http://img132.imageshack.us/img132/9215/pointsxn2.png
I have a feeling that this is a pretty simple fault. Probably the depth-buffer being backwards.

If need be, there's an svn repository at svn://onionknight.no-ip.org/projekt/trunk/

EDIT: Ok, so suddenly all the problems I've adressed pretty much vanished by setting
Code:

`gluPerspective(45.0f, (GLfloat) WIDTH/HEIGHT, 0.1f, 2*ENTITY_SIGHT);`
• 04-23-2007
VirtualAce
Well I can assist you but I do not use OpenGL. However in order to help you I need to understand exactly how your terrain system works.

That screenshot does not make sense to me and I cannot tell what is going on. Perhap placing a skybox in your world will assist you and us with spatial orientation.

My terrain engine as it stands so far: I really haven't done much with it since this shot except add a sky shader.
So ask away and I'll see if I can help you. There are 2 of us here that have done a lot with terrain engines. I think Perspective is the other and I believe he implemented an LOD terrain engine. I post this screenshot for credibility so you know I'm not talking out of my arse.
• 04-23-2007
Perspective
>gluPerspective(90.0, (float) WIDTH/HEIGHT, -ENTITY_SIGHT, ENTITY_SIGHT);

The near clip should never be negative !!!!! Set it to 1 or 10.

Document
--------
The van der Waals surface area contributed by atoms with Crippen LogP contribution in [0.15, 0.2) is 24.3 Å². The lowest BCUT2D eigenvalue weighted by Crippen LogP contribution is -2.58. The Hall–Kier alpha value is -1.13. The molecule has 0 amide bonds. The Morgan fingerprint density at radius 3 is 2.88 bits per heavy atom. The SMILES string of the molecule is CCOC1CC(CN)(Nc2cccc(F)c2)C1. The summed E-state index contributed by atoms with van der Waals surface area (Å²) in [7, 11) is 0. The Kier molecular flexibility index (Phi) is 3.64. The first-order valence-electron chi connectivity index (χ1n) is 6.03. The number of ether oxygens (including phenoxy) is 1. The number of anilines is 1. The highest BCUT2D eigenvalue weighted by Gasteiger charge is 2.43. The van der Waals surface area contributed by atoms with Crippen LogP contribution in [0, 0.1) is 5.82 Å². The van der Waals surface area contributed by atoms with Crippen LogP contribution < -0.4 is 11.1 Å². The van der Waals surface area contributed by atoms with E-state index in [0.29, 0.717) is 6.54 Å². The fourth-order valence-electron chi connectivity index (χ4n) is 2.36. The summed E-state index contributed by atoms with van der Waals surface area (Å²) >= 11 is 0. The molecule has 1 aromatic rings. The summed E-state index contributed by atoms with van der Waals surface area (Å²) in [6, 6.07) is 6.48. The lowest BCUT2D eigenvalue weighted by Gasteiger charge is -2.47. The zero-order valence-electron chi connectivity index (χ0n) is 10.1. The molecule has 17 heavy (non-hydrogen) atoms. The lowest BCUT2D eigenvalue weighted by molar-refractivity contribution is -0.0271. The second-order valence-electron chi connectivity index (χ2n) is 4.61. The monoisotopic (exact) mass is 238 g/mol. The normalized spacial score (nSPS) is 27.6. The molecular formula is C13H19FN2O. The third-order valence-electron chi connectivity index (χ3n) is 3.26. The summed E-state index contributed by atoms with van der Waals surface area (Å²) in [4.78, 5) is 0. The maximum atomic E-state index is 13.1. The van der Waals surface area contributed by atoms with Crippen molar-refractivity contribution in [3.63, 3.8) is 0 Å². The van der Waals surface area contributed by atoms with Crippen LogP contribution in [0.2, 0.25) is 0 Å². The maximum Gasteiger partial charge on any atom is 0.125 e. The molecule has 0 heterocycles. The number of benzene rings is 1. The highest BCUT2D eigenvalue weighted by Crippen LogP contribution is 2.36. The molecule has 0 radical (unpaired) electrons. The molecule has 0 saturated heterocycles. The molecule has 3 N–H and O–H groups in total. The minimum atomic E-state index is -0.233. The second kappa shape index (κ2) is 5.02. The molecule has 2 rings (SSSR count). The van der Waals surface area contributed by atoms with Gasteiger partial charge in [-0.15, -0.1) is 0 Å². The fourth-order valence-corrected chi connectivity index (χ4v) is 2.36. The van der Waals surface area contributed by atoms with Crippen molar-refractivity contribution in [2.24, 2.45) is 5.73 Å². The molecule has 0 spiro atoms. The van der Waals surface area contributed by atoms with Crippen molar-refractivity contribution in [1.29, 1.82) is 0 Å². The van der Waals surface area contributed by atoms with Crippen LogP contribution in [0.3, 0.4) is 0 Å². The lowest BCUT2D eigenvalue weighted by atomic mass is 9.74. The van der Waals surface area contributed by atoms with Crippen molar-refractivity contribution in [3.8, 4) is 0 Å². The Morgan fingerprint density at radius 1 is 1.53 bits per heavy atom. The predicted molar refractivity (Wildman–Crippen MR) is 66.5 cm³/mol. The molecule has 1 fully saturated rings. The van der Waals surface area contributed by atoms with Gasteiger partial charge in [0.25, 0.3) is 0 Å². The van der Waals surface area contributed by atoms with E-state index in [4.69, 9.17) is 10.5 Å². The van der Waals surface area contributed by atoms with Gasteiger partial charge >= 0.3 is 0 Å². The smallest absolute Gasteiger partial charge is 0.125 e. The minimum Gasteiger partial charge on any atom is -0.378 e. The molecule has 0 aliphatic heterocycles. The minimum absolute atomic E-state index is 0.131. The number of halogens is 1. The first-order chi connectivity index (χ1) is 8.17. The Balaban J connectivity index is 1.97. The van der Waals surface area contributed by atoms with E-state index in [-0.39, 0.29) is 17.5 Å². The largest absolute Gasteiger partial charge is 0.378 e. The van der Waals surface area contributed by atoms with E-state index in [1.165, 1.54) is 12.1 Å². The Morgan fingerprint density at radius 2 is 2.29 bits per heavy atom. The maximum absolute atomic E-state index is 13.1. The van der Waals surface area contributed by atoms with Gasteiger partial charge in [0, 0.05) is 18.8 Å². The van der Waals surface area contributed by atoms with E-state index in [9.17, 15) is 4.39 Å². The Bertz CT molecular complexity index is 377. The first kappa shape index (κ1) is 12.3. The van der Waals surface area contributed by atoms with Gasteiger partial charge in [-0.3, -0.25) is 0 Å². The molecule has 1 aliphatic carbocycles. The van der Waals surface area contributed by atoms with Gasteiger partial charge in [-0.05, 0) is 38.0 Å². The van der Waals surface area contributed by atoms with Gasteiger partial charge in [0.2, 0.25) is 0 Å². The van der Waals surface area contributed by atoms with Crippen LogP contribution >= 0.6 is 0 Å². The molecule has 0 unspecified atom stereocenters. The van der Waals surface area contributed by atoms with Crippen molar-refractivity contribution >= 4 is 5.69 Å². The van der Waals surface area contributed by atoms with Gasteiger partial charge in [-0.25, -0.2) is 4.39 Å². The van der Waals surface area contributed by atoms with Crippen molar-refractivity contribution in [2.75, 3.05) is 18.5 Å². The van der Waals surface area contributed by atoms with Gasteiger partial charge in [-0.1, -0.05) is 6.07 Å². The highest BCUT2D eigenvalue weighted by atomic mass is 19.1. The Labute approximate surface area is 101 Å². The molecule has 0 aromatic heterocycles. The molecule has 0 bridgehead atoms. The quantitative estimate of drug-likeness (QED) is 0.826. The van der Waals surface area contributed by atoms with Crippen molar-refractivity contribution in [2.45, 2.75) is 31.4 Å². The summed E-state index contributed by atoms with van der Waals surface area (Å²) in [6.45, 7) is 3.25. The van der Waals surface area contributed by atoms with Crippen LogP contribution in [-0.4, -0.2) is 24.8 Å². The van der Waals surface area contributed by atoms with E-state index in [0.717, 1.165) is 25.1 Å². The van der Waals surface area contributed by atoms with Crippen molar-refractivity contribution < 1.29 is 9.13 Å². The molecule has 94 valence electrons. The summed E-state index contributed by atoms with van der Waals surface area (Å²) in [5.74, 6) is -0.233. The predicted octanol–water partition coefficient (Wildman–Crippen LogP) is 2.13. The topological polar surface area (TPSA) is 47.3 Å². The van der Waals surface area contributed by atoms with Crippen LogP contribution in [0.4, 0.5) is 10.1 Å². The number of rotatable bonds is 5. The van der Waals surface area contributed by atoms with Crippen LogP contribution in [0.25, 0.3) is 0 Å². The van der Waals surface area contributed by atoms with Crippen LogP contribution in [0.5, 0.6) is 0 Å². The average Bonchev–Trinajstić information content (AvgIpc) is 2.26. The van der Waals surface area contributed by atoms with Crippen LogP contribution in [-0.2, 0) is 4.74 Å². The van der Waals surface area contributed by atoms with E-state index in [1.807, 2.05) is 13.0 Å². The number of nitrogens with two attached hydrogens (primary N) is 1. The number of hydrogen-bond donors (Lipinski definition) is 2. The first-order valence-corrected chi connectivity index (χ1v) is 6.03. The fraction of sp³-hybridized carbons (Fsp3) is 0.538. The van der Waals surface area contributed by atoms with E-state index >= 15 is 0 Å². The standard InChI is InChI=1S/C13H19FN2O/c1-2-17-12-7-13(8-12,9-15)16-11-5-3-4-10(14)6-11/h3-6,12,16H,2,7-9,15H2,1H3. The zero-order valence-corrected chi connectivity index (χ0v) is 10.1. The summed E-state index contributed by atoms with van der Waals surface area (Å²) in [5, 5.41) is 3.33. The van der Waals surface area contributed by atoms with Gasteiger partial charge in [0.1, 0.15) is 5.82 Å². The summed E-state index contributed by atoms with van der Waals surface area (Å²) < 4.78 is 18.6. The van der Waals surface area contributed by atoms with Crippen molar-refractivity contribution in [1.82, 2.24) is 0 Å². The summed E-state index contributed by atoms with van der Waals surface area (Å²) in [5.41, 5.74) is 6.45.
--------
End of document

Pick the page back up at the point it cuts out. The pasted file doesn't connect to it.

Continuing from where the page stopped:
• 04-24-2007
OnionKnight
I've seen your posts so I know you know stuff. The game works pretty good now, except that the skybox is not shown and instead a white background is placed. I'd post some screens and all that but right now I have bumped into compiler errors, and they don't make sense at all. Unfortunately I hadn't test-compiled the source for some time so I'm not exactly sure where to begin isolating code but it was after I started implementing some simple AI.
Code:

```ogl.c: In function `draw_entities': ogl.c:3: error: parameter `oglclass' is initialized ogl.c:8: error: parameter `displaymode' is initialized ogl.c:9: error: parameter `player' is initialized ogl.c:16: error: parameter `entities' is initialized ogl.c:22: error: syntax error before '{' token ogl.c:24: error: parameter `size' is initialized ogl.c:27: error: syntax error before "memset" ogl.c:63: error: storage class specified for parameter `hrc' ogl.c:64: error: storage class specified for parameter `re' ogl.c:64: error: parameter `re' is initialized ogl.c:65: error: storage class specified for parameter `square_view' ogl.c:65: error: parameter `square_view' is initialized ogl.c:66: error: storage class specified for parameter `display_fps' ogl.c:66: error: parameter `display_fps' is initialized ogl.c:67: error: storage class specified for parameter `last_tick' ogl.c:69: error: syntax error before "switch" ogl.c:76: error: parameter `pfd' is initialized ogl.c:94: error: syntax error before "if" ogl.c:163: error: parameter `size' is initialized ogl.c:163: error: redefinition of parameter 'size' ogl.c:24: error: previous definition of 'size' was here ogl.c:165: error: syntax error before "if" ogl.c:273: error: parameter `tick' is initialized ogl.c:278: error: syntax error before "sprintf" ogl.c:310: error: syntax error before "__builtin_va_start" ogl.c:326: error: syntax error before "glGetFloatv"```